It's not pleasant, and can even feel petty, but you should keep a record of the activities and appointments the children's other parent misses. This is how you can show you are better at caring for your children than their other parent. These records don't need to be super detailed and you don't need to become a super spy with photographic evidence. Simply make a note of the appointment, date, and the absence of the other parent.
Custody Decisions Consider Your Home
A court order for custody will be given after a judge weighs all the circumstances. One factor is the suitability of your home. Make sure you have enough bedrooms, beds, and rooms for your children. Keep your home clean and sanitary. Take pictures if you feel this will become a point of contention in court.
Do Not Poison Your Child's Relationship with the Other Parent
If you currently have joint custody, then be careful about how you discuss the parent with your children. You should not do or say things that undermine their position as a parent. Criticizing them, reversing their parenting decisions, and creating negative feelings in your child towards their relationship with the other parent is a bad idea. There are two reasons for this:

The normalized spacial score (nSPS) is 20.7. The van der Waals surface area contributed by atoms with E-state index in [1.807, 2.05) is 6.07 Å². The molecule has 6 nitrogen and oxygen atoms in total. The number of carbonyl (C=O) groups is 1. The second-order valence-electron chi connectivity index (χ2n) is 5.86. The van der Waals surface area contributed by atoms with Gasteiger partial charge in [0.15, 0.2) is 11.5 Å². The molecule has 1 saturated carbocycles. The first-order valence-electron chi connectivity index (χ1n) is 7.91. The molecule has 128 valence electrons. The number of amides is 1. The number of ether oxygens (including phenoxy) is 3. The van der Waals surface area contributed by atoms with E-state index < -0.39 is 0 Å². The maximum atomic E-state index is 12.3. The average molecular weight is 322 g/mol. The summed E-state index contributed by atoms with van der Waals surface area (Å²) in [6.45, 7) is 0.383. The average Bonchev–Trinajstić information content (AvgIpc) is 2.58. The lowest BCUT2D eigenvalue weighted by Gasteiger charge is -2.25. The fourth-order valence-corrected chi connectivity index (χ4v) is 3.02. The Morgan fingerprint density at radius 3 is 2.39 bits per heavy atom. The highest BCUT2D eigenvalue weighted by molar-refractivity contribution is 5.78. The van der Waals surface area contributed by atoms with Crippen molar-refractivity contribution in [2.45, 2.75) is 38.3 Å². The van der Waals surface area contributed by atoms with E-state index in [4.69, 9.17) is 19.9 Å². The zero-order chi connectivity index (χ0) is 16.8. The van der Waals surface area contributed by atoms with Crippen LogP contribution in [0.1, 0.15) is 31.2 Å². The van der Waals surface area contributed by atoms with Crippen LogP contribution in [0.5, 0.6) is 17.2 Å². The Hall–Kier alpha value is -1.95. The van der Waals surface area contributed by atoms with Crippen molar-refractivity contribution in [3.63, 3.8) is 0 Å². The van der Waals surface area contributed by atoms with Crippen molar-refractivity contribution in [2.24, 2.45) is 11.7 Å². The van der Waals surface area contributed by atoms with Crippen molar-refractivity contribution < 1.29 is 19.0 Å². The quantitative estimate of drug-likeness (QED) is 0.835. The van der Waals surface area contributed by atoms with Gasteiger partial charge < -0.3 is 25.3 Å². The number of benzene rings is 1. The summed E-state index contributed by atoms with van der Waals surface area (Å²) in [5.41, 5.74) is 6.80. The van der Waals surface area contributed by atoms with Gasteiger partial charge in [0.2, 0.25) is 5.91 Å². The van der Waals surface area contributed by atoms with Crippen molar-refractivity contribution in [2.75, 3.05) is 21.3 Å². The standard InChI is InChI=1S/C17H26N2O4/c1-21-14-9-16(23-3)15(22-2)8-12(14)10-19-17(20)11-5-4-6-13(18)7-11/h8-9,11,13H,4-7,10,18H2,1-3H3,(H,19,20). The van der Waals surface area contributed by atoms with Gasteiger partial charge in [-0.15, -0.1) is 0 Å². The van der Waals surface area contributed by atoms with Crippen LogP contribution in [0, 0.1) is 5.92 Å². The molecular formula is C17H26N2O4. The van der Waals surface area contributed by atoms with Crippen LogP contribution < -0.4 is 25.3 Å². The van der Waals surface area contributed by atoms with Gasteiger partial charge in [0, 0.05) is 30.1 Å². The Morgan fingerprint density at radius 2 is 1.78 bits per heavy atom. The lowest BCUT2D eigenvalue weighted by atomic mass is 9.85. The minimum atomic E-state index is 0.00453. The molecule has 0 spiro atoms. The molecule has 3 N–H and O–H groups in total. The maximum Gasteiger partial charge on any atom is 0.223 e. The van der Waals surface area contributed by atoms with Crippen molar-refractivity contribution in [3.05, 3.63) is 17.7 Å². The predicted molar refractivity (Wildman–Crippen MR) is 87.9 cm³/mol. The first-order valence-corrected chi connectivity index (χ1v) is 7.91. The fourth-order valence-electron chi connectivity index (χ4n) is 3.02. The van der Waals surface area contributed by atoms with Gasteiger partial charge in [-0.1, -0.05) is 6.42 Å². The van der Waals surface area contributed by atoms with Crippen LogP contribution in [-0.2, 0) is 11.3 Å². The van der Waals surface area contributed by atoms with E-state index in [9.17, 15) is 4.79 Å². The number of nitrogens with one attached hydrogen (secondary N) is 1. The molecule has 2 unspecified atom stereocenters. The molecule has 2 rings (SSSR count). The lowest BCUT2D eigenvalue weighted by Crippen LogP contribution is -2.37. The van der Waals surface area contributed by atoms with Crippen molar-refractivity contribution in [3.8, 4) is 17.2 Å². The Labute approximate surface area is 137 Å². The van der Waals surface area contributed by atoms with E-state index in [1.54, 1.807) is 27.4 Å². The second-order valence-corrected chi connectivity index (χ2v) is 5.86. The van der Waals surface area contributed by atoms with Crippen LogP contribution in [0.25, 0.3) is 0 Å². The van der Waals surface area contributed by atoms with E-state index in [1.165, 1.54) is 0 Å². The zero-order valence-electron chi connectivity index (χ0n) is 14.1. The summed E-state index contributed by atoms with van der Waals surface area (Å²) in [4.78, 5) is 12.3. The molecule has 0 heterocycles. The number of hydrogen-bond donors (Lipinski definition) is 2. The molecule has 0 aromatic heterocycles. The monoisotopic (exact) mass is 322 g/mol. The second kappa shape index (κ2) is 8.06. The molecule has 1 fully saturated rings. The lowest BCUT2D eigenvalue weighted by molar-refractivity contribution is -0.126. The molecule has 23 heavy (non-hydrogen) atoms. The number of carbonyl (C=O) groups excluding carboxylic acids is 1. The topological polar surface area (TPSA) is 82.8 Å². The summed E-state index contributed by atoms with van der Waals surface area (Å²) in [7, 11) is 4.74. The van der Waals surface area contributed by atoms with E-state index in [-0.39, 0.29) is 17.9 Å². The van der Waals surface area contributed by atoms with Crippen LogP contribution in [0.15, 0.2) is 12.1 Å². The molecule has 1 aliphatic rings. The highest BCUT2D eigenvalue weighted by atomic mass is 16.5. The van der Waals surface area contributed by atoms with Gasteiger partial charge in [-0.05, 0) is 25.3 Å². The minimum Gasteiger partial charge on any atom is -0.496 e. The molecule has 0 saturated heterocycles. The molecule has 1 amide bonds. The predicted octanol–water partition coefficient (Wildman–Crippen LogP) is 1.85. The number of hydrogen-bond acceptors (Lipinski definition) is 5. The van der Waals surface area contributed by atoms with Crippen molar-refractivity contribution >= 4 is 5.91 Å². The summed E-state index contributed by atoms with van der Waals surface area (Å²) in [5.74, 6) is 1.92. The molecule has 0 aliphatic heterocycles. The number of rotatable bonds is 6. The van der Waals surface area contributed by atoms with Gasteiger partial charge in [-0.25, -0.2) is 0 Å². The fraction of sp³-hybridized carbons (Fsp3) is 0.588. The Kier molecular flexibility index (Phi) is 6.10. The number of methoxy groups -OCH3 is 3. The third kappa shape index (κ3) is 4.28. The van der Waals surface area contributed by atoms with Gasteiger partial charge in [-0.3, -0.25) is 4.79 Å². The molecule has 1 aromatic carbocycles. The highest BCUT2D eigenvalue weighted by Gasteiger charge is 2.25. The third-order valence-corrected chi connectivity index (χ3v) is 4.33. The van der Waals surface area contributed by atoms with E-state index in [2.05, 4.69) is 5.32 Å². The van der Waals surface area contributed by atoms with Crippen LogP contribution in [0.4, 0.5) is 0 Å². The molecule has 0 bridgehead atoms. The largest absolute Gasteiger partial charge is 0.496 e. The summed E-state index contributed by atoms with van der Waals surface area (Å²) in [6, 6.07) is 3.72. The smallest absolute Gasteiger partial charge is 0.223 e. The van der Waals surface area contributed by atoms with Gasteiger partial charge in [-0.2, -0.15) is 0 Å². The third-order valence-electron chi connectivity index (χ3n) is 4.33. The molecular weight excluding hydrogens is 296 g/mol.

- Most importantly, it will negatively affect your children. You will simply make them unhappy.
- The mother or father may have parental rights, so undermining these will be viewed negatively by the custody evaluator.
Since you are arguing for your parental rights, undermining someone else's parental rights is a bad idea. A simple solution is to accept what your children say about the parent and reply with a gentle statement showing you will not discuss the matter with them.
Schedule a Consultation with Our Child Custody Attorney in Raleigh
Resolving child support, winning a custody order, and resolving all the difficulties arising from a divorce decree takes time and care. You may be able to resolve some matters yourself. However, many people benefit from professional legal services to help them navigate the complex parts of the law and legal process. If you would like to learn more about filing for sole custody in North Carolina, reach out to our experienced family law firm today. To schedule a consultation, reach out to us today at (919) 301-8843 or fill out the form below to learn more.